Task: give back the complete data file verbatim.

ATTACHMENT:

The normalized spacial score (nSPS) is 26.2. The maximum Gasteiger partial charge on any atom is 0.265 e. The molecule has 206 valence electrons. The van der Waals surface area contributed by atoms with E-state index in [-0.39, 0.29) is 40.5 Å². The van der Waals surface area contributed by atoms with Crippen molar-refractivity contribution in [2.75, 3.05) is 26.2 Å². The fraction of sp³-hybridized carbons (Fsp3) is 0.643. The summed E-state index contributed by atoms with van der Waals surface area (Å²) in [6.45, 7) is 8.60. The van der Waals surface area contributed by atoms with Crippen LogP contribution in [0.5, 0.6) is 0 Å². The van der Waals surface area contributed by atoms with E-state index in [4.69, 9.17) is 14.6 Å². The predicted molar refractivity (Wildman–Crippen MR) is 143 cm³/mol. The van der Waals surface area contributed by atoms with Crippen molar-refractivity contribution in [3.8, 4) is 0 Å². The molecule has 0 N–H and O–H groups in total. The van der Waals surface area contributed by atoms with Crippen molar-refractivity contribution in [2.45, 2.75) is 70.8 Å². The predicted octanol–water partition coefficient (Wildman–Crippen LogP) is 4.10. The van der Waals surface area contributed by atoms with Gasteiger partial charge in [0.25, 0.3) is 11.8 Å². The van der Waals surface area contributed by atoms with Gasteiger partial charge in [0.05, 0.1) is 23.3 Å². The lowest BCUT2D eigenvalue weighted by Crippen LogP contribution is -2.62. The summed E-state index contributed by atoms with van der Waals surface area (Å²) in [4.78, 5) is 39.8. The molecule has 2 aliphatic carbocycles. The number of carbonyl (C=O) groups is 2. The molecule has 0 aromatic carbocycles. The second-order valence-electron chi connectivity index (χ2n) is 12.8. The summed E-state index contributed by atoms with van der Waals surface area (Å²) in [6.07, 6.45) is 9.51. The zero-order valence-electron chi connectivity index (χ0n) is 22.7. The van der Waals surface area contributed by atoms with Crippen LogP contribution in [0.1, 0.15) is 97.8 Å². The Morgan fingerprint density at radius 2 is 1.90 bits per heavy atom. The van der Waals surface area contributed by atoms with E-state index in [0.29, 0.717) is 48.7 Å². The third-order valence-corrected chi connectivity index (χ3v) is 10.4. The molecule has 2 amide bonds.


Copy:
The normalized spacial score (nSPS) is 26.2. The maximum Gasteiger partial charge on any atom is 0.265 e. The molecule has 206 valence electrons. The van der Waals surface area contributed by atoms with E-state index in [-0.39, 0.29) is 40.5 Å². The van der Waals surface area contributed by atoms with Crippen molar-refractivity contribution in [2.75, 3.05) is 26.2 Å². The fraction of sp³-hybridized carbons (Fsp3) is 0.643. The summed E-state index contributed by atoms with van der Waals surface area (Å²) in [6.45, 7) is 8.60. The van der Waals surface area contributed by atoms with Crippen LogP contribution in [0.5, 0.6) is 0 Å². The van der Waals surface area contributed by atoms with E-state index in [4.69, 9.17) is 14.6 Å². The predicted molar refractivity (Wildman–Crippen MR) is 143 cm³/mol. The van der Waals surface area contributed by atoms with Crippen molar-refractivity contribution in [3.8, 4) is 0 Å². The molecule has 0 N–H and O–H groups in total. The van der Waals surface area contributed by atoms with Crippen molar-refractivity contribution in [2.45, 2.75) is 70.8 Å². The predicted octanol–water partition coefficient (Wildman–Crippen LogP) is 4.10. The van der Waals surface area contributed by atoms with Gasteiger partial charge in [0.25, 0.3) is 11.8 Å². The van der Waals surface area contributed by atoms with Gasteiger partial charge in [0.05, 0.1) is 23.3 Å². The lowest BCUT2D eigenvalue weighted by Crippen LogP contribution is -2.62. The summed E-state index contributed by atoms with van der Waals surface area (Å²) in [4.78, 5) is 39.8. The molecule has 2 aliphatic carbocycles. The number of carbonyl (C=O) groups is 2. The molecule has 0 aromatic carbocycles. The second-order valence-electron chi connectivity index (χ2n) is 12.8. The summed E-state index contributed by atoms with van der Waals surface area (Å²) in [6.07, 6.45) is 9.51. The zero-order valence-electron chi connectivity index (χ0n) is 22.7. The van der Waals surface area contributed by atoms with Crippen LogP contribution in [0.1, 0.15) is 97.8 Å². The Morgan fingerprint density at radius 2 is 1.90 bits per heavy atom. The van der Waals surface area contributed by atoms with E-state index in [0.29, 0.717) is 48.7 Å². The third-order valence-corrected chi connectivity index (χ3v) is 10.4. The molecule has 2 amide bonds.